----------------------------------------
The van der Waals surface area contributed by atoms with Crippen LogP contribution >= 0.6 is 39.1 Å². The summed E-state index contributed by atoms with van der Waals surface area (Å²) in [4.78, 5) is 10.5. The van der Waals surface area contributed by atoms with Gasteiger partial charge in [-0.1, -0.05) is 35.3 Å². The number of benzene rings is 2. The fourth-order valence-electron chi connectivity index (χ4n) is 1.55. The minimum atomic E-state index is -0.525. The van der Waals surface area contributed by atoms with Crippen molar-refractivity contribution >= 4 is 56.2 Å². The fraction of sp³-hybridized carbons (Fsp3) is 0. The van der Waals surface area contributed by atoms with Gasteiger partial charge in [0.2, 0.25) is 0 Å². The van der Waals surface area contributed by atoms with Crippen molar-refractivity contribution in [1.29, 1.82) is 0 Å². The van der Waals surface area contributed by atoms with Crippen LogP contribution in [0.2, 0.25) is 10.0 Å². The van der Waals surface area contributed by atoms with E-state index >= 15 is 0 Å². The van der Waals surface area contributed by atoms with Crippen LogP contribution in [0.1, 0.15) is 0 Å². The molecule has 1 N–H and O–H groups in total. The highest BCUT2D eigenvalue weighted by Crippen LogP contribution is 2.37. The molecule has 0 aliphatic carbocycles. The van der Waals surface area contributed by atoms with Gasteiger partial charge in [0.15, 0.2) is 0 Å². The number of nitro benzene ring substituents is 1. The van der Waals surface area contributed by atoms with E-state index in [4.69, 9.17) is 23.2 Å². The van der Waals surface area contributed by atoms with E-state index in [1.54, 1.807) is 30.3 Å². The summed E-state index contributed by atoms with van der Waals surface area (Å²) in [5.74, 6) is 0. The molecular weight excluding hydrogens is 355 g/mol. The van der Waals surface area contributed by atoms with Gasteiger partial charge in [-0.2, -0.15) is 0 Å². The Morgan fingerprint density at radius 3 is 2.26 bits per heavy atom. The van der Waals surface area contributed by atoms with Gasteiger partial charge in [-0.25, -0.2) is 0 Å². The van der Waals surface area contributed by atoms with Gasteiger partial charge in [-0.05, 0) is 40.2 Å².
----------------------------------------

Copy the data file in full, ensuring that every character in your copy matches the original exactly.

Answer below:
The van der Waals surface area contributed by atoms with Crippen LogP contribution >= 0.6 is 39.1 Å². The summed E-state index contributed by atoms with van der Waals surface area (Å²) in [4.78, 5) is 10.5. The van der Waals surface area contributed by atoms with Gasteiger partial charge in [-0.1, -0.05) is 35.3 Å². The number of benzene rings is 2. The fourth-order valence-electron chi connectivity index (χ4n) is 1.55. The minimum atomic E-state index is -0.525. The van der Waals surface area contributed by atoms with Crippen molar-refractivity contribution >= 4 is 56.2 Å². The fraction of sp³-hybridized carbons (Fsp3) is 0. The van der Waals surface area contributed by atoms with Gasteiger partial charge in [0.2, 0.25) is 0 Å². The van der Waals surface area contributed by atoms with Crippen molar-refractivity contribution in [1.29, 1.82) is 0 Å². The van der Waals surface area contributed by atoms with Crippen LogP contribution in [0.2, 0.25) is 10.0 Å². The van der Waals surface area contributed by atoms with E-state index >= 15 is 0 Å². The van der Waals surface area contributed by atoms with Crippen LogP contribution in [0.1, 0.15) is 0 Å². The molecule has 1 N–H and O–H groups in total. The highest BCUT2D eigenvalue weighted by Crippen LogP contribution is 2.37. The molecule has 0 aliphatic carbocycles. The van der Waals surface area contributed by atoms with Gasteiger partial charge in [0.15, 0.2) is 0 Å². The number of nitro benzene ring substituents is 1. The van der Waals surface area contributed by atoms with E-state index in [4.69, 9.17) is 23.2 Å². The van der Waals surface area contributed by atoms with E-state index in [1.54, 1.807) is 30.3 Å². The summed E-state index contributed by atoms with van der Waals surface area (Å²) in [5.74, 6) is 0. The molecular weight excluding hydrogens is 355 g/mol. The van der Waals surface area contributed by atoms with Gasteiger partial charge in [-0.2, -0.15) is 0 Å². The Morgan fingerprint density at radius 3 is 2.26 bits per heavy atom. The van der Waals surface area contributed by atoms with Gasteiger partial charge in [-0.25, -0.2) is 0 Å². The van der Waals surface area contributed by atoms with Gasteiger partial charge in [-0.05, 0) is 40.2 Å².